Terra Peninsular A.C. is a Mexican non-profit organization committed to preserve and protect the natural ecosystems and wildlife in Baja California, with staff in Ensenada and a binational Board. We’re not affiliated with any political or religious party.
Our environmental conservation work focuses in northwestern Mexico covering the states of Baja California, Baja California Sur , Sonora and Sinaloa, although our efforts are concentrated mainly in Baja California. The board of Terra Peninsular is composed of Mexicans and foreigners, and we are an inclusive organization that does not discriminate among its members by sex , sexual preference , race or nationality .
We believe that environmental issues have no borders.
In 2001, a group of friends founded the organization to conserve and protect the ecosystems and wildlife of the Baja California peninsula. Throughout these years, we have endeavored topreserve them and we will continue to fight to protect the unique beauty of this majestic region.
We truly believe “environmental issues have no borders”, and we use this belief as an open invitation to everyone who wants to contribute to our mission.
Earth knows no nationalities: the human spirit has made all of this possible. And all these natural treasures are yours, too.Visit these lands, give yourself the opportunity to enjoy them and to take care of them, and think of it as a global heritage for all of us.
Our logo was designed to represent a native plant of Baja California: Agave shawii. A succulent plant found only in the Pacific coast of Baja California which is a representative species of the maritime succulent scrub region, this vegetation type is found in the region.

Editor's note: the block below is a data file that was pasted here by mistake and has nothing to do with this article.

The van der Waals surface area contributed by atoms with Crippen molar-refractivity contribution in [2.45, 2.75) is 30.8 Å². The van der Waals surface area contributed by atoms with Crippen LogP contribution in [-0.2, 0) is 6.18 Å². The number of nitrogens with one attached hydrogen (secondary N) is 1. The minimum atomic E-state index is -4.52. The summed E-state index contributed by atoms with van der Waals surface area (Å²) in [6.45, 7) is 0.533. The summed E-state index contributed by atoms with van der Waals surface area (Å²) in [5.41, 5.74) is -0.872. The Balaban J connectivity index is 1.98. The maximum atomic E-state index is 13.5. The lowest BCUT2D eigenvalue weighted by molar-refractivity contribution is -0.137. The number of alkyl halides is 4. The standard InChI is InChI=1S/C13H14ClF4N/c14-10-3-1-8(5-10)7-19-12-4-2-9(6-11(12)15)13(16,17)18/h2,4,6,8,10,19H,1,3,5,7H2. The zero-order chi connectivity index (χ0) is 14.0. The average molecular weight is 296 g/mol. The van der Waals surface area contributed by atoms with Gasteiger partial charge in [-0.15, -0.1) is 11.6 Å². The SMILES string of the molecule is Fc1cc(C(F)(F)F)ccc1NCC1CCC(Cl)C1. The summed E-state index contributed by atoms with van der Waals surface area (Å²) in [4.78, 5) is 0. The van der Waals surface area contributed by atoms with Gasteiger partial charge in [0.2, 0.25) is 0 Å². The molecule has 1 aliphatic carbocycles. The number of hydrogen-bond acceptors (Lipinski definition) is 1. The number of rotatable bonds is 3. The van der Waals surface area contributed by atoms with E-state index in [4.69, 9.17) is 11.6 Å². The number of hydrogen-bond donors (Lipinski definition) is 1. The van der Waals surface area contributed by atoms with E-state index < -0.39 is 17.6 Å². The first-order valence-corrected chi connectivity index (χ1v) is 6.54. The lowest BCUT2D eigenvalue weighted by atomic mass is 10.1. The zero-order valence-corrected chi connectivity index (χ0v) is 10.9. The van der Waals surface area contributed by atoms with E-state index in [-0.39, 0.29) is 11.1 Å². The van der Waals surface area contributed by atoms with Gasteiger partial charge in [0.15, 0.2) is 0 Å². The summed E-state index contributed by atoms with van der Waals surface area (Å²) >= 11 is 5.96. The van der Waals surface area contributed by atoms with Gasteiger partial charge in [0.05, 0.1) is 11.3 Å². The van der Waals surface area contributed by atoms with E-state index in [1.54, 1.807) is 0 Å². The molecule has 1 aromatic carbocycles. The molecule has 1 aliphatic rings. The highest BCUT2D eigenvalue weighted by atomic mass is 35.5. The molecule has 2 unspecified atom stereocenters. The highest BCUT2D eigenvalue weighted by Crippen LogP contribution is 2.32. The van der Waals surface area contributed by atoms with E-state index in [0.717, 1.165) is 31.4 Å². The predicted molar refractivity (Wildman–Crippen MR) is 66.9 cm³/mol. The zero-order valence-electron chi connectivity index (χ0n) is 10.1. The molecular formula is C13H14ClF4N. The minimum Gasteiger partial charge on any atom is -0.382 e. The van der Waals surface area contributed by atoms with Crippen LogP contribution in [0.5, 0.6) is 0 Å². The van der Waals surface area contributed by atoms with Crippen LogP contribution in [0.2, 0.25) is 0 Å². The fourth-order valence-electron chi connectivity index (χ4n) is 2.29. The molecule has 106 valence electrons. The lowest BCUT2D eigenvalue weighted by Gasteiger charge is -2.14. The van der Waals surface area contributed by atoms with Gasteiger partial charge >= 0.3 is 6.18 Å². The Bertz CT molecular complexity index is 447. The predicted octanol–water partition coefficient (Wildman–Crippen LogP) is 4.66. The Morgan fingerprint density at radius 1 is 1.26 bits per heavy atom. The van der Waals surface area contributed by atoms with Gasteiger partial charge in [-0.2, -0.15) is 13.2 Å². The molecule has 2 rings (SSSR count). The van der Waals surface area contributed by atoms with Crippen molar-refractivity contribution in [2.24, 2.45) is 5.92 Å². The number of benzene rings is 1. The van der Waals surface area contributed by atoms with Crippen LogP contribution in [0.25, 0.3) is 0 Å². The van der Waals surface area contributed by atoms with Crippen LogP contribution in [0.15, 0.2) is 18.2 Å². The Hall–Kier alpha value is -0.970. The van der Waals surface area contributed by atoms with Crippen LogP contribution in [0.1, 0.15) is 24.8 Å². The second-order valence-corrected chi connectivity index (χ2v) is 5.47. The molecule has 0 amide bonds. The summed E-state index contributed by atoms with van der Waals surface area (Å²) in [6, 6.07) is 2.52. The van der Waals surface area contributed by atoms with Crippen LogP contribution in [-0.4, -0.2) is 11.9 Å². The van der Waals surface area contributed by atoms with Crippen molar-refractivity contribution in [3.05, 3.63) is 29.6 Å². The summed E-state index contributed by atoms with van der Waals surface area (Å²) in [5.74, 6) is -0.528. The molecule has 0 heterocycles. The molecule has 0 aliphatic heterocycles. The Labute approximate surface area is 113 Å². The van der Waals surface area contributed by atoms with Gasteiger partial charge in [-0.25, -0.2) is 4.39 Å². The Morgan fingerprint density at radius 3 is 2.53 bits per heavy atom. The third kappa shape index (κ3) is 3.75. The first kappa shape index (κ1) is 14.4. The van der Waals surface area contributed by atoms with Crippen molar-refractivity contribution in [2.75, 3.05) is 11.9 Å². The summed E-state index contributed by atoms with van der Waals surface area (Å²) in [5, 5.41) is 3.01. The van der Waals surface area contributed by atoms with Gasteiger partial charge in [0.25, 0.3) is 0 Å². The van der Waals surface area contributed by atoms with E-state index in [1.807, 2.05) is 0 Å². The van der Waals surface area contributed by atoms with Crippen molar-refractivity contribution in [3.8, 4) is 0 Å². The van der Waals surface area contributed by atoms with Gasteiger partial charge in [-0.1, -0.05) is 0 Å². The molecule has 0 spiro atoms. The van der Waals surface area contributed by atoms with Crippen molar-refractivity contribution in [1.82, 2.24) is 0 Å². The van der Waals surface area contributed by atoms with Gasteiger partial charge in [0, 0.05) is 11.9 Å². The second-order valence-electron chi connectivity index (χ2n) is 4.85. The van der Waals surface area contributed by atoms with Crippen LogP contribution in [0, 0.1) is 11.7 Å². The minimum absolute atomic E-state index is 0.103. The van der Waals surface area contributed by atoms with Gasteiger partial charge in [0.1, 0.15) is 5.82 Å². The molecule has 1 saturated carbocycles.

In 2000 a housing development in San Quintín Bay was proposed. San Quintin Bay is an amazing pristine estuary of worldwide relevance, as well as a vital point for migratory birds during their routes throughout the Pacific Flyway.
The destruction caused by this proposed development would have displaced the fishing, aquaculture, farming and tourist communities that depend on the natural richness of the bay. Thankfully, the local community, scientists and nonprofit organizations (both national and international) used scientifically proven arguments to convince the Mexican federal government to cancel the construction of the housing development.
Even though stopping the development was a huge achievement, it became evident that there was a need for a strong, local organization that could lead the protection of San Quintín Bay for any future threats — an organization that could give economically sustainable options to land owners and local communities, and that could also guarantee the conservation of the unique natural resources of the bay.
That was how a year later a group of friends with experience in conservation and applied sciences founded Terra Peninsular with the goal of preserving the ecosystems and wildlife in the Baja California peninsula.
Terra Peninsular aims to provide sustainable economic alternatives, and at the same time protect the ecosystems in the peninsula of Baja California: from the wetlands in the coastal zone, to mountaint forestst, and the awesome desert ecosystems populated by a wide variety of cactus and succulents.